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Baseball Executive Vern Stenman Redefining Success Through Renovation

[Photo by Nicole Bell]
[Photo by Nicole Bell]

This article appeared in the April issue of Athletic Business. Athletic Business is a free magazine for professionals in the athletic, fitness and recreation industry. Click here to subscribe.

Vern Stenman has been in baseball administration half his life, and he's only 38. As a 19-year-old intern with the St. Cloud River Bats of the summer collegiate Northwoods League, he did everything from washing laundry to writing press releases — and even designed a Bat Mobile bullpen car out of a golf cart and semi tractor parts. Today, Stenman serves as president and managing partner of Madison, Wis.-based Big Top Baseball, which operates four of the Northwoods League's 18 franchises, often breathing new life into old ballparks (Big Top was named 2014 Organization of the Year by Ballpark Digest). Last year, Stenman helped champion a multipurpose revival of Madison's Breese Stevens Field, a 90-year-old stadium that under Big Top's management will host everything from music festivals and professional Ultimate matches to farmer's markets and fish fries. AB senior editor Paul Steinbach asked Stenman to touch all of the bases of his business.

How has Big Top Baseball's operational model evolved?
When we started the Madison Mallards, it was all intuition. We looked at the community, we looked at the ballpark and said, "Yeah, this works. Let's go." I was the first employee of the company back in 2001 and have basically built it from the ground up. As we've moved on, we've really gotten very scientific. We have a system that we use to evaluate different types of community businesses and can predict pretty accurately how well we're going to do from an advertising sales perspective and from a ticket sales perspective.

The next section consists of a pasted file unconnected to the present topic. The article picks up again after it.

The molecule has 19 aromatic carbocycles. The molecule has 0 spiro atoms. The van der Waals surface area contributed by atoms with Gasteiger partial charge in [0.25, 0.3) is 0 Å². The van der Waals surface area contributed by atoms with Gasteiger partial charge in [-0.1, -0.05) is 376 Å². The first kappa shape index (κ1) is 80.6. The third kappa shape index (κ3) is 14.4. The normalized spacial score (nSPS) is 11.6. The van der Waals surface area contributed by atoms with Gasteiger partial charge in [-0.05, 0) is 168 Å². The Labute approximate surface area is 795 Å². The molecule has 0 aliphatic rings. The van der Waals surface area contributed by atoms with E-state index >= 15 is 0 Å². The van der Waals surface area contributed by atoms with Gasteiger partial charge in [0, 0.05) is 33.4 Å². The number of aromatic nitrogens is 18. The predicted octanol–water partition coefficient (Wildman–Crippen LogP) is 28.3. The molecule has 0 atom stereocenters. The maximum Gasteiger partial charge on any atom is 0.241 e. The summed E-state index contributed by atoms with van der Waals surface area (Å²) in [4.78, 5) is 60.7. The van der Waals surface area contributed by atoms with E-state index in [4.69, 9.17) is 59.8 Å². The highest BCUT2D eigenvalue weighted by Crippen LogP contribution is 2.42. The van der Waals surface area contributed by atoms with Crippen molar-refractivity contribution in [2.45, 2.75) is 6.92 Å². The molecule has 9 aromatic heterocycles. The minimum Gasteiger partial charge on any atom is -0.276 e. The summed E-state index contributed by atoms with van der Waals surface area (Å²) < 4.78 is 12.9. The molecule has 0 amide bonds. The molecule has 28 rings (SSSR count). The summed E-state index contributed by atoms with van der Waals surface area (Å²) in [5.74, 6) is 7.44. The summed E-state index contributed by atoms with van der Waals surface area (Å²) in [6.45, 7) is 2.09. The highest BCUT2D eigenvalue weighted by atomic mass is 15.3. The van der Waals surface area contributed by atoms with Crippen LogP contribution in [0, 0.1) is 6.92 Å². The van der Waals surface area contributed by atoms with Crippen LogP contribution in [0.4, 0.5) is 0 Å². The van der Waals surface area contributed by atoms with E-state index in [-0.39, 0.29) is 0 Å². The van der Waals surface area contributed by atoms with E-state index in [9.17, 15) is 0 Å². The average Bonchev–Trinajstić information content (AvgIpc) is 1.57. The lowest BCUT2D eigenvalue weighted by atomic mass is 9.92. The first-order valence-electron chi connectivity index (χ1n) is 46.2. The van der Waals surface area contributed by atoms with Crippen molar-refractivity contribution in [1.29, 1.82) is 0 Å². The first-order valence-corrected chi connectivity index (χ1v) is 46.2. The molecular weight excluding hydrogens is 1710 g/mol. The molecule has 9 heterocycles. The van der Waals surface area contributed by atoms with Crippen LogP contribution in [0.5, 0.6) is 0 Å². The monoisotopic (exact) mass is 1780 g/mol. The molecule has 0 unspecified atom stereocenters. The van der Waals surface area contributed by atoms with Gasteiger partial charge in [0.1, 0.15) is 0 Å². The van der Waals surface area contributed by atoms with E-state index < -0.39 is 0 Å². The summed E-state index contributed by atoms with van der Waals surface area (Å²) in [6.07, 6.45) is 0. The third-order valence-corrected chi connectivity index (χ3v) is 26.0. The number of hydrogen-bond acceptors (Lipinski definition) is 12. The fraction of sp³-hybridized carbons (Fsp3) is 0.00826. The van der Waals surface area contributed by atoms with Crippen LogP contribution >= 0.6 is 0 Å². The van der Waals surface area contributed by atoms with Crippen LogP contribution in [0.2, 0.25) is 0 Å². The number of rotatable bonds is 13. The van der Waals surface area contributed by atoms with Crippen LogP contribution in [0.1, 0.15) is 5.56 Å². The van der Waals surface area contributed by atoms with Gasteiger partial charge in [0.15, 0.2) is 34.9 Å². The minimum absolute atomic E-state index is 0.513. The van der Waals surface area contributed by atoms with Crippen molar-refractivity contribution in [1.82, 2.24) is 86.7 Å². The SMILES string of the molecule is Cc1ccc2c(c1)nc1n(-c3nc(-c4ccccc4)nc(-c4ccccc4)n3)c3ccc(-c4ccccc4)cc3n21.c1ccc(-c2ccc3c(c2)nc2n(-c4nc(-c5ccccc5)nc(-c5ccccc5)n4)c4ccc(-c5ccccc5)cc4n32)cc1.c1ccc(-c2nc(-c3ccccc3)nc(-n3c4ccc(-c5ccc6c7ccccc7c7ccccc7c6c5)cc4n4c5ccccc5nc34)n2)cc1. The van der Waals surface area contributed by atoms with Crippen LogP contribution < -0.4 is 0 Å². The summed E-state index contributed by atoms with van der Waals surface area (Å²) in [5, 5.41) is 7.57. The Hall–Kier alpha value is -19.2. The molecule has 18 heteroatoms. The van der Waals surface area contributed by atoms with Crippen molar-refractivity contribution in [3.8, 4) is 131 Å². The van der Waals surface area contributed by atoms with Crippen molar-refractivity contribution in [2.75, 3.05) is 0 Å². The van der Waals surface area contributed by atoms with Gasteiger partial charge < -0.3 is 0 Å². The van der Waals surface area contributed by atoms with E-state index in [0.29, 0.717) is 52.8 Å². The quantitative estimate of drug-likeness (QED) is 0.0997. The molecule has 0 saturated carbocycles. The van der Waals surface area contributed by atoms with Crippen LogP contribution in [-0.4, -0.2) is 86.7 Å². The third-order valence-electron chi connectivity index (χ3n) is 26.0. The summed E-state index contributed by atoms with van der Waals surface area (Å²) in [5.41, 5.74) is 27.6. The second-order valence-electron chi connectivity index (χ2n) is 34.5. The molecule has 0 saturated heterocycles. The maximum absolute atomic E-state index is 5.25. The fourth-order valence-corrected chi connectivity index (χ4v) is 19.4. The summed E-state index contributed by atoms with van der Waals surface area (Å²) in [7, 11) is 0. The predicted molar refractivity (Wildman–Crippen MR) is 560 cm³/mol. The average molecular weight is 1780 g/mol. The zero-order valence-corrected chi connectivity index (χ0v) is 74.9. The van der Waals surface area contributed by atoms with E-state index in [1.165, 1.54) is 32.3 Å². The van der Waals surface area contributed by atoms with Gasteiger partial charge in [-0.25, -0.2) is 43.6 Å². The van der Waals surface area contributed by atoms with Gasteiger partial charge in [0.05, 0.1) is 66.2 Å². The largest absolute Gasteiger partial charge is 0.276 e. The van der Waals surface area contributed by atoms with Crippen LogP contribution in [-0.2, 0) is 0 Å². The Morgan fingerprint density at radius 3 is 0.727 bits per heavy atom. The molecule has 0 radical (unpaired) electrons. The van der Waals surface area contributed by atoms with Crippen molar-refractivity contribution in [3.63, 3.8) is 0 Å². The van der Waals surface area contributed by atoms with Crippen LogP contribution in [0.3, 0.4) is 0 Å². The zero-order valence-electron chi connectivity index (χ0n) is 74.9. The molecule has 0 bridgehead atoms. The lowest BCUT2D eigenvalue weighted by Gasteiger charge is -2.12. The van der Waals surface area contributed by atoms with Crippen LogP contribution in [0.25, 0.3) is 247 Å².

Do your business goals remain the same?
I think it starts with being a good community asset. As cheesy as it sounds, if we're providing something interesting to people, the business part is going to figure itself out. We need to be reflective of the communities that we operate in. Obviously, the business model for us is fun. If we're having fun putting these events together, there's a pretty good chance that the communities that we operate in are going to think the same thing, and they're going to come out.

What about Madison's Breese Stevens Field, which hasn't hosted baseball in decades, piqued your interest?
It was my first day in town, and I was completely lost. I drove by and thought it was the baseball stadium, and so I've been fascinated by that stadium ever since. Over the past two or three years, it has become the center of all the city's new development. There's well over a thousand apartment units being built within a one-block radius. There are great restaurants and bars, with a bunch more coming in the next two or three years to create this interesting, almost Wrigleyville-type feeling. So over the next couple of years, we'll be developing that stadium to add additional restrooms, concessions and VIP areas. And in 2017, we anticipate putting a minor league soccer team there, with the same focus on fun and entertainment that we have with minor league baseball.

Why is this renovation special to you?
The stories of this place that has hosted events since 1925 are so cool — from Satchel Paige pitching here to it once hosting a five-day international rodeo. All kinds of weird things have happened at this place over the years, and if it had been torn down, all of that would have been lost to history. Nobody would have asked about this great stadium that was in downtown Madison. Now, we feel like we'll have an opportunity to tell the history of that place. Even if you had $20 million to build a new stadium with amenities similar to some of these old places, you would never be able to replicate the history and the stories that are there.

How do you measure career satisfaction?
Oh, boy. It depends on the day, right? When we started the team in Madison, the best team in the Northwoods League was drawing maybe 1,700 or 1,800 fans a night. Last year was our 15th year in Madison, and we had our single best average attendance — more than 6,300 fans a night. So it would have been easy to be satisfied once we started drawing 2,000 fans in 2002. But we've always looked at it more as wanting to constantly get a little bit better. That's what's satisfying for us.


This article originally appeared in the April 2016 issue of Athletic Business with the title "One On One: Baseball Executive Vern Stenman"

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